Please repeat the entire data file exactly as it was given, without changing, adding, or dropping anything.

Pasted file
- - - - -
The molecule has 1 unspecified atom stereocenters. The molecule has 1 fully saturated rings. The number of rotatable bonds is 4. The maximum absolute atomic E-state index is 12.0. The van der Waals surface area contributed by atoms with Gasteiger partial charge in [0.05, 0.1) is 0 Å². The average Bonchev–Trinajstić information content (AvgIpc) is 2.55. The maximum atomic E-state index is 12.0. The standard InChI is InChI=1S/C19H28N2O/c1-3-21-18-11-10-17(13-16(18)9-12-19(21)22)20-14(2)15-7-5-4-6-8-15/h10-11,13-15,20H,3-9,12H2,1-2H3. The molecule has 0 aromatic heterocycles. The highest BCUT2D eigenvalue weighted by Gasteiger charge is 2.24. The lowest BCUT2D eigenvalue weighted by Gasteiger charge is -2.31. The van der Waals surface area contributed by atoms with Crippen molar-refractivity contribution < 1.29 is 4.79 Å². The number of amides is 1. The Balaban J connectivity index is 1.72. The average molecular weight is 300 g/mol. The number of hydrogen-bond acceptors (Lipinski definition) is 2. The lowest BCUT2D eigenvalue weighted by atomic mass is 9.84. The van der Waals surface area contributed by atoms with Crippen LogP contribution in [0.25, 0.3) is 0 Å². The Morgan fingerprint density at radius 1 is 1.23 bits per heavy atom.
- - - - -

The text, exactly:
The molecule has 1 unspecified atom stereocenters. The molecule has 1 fully saturated rings. The number of rotatable bonds is 4. The maximum absolute atomic E-state index is 12.0. The van der Waals surface area contributed by atoms with Gasteiger partial charge in [0.05, 0.1) is 0 Å². The average Bonchev–Trinajstić information content (AvgIpc) is 2.55. The maximum atomic E-state index is 12.0. The standard InChI is InChI=1S/C19H28N2O/c1-3-21-18-11-10-17(13-16(18)9-12-19(21)22)20-14(2)15-7-5-4-6-8-15/h10-11,13-15,20H,3-9,12H2,1-2H3. The molecule has 0 aromatic heterocycles. The highest BCUT2D eigenvalue weighted by Gasteiger charge is 2.24. The lowest BCUT2D eigenvalue weighted by Gasteiger charge is -2.31. The van der Waals surface area contributed by atoms with Crippen molar-refractivity contribution < 1.29 is 4.79 Å². The number of amides is 1. The Balaban J connectivity index is 1.72. The average molecular weight is 300 g/mol. The number of hydrogen-bond acceptors (Lipinski definition) is 2. The lowest BCUT2D eigenvalue weighted by atomic mass is 9.84. The van der Waals surface area contributed by atoms with Crippen LogP contribution in [0.25, 0.3) is 0 Å². The Morgan fingerprint density at radius 1 is 1.23 bits per heavy atom.